Lighting for athlete portraits

lighting for athlete potraitsIn the article below, we get a peak inside the brain of Cuarezma, photographer of the World Cup’s US Soccer team. The athlete portraits were taken outdoors, but used a ton of controlled lighting (think 10 soft boxes!) to supplement the natural light.

My favorite part of the article was the sketched notes where he is thinking through how to get the most versatile collection of athlete portraits in a short amount of time. He has it set up to capture 30 athletes in 30 minutes, getting 4 unique shots of each player. By having a white backdrop behind the subject and a black board at a right angle, he was able to get a front shot with a white background and a profile shot with a black background with no change in setup and almost no down time between shots. Continue…

Studio lighting: painting with light

Once discovered, studio lighting can become a photographer’s best friend. With studio lighting, you are no longer having to wait for golden hour or the perfect cloudy day to capture your subject, you can recreate perfect lighting any time of the day or night with a little bit of knowledge and practice. As a photographer who loved shooting outdoor portraits, once I begin to understand the extent of control and possibilities of controlled lighting setups, I was hooked!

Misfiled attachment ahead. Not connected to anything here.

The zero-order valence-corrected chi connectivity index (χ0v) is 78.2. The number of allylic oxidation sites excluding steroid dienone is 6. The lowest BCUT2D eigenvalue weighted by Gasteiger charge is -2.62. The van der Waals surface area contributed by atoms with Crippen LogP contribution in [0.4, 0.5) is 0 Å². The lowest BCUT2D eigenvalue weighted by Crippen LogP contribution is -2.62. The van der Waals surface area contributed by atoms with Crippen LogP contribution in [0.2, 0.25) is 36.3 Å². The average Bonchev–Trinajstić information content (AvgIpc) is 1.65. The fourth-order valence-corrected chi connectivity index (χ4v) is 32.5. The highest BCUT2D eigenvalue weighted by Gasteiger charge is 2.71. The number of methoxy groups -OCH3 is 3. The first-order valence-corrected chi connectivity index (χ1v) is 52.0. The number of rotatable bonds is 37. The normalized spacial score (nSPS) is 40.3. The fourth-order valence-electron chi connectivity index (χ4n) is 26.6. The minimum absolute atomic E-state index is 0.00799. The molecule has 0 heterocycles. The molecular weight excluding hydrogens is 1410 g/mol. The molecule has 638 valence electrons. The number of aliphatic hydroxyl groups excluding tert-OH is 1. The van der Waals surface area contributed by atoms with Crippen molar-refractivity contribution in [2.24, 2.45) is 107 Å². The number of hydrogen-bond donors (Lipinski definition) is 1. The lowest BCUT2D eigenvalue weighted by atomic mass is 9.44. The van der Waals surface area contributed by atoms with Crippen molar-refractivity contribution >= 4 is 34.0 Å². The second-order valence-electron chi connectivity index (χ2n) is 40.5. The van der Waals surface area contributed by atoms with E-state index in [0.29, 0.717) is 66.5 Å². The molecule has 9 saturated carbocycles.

With studio lighting, a photographer can literally “paint” his or her subject with light and shadows. By deciding where on the subject you want a shadow to fall and choosing the right type of light source, the manipulation of light and shadows on your subject is endless. And even more importantly for a beginning studio photographer, it is predictable and repeatable. Light travels in a straight line until it hit something where it is either absorbed or reflected.


Photoshop manipulations for perfect photos

Since you are working on touching up your studio portraits this week, I wanted to share a link with some useful Photoshop manipulations that you might want to try out. If you aren’t that familiar with Photoshop manipulations, one of the best ways to get better at using the program is to practice on some of your favorite photographs. This article contains quick fixes for blemishes, sparkling eyes, Instagram-like effects, and more.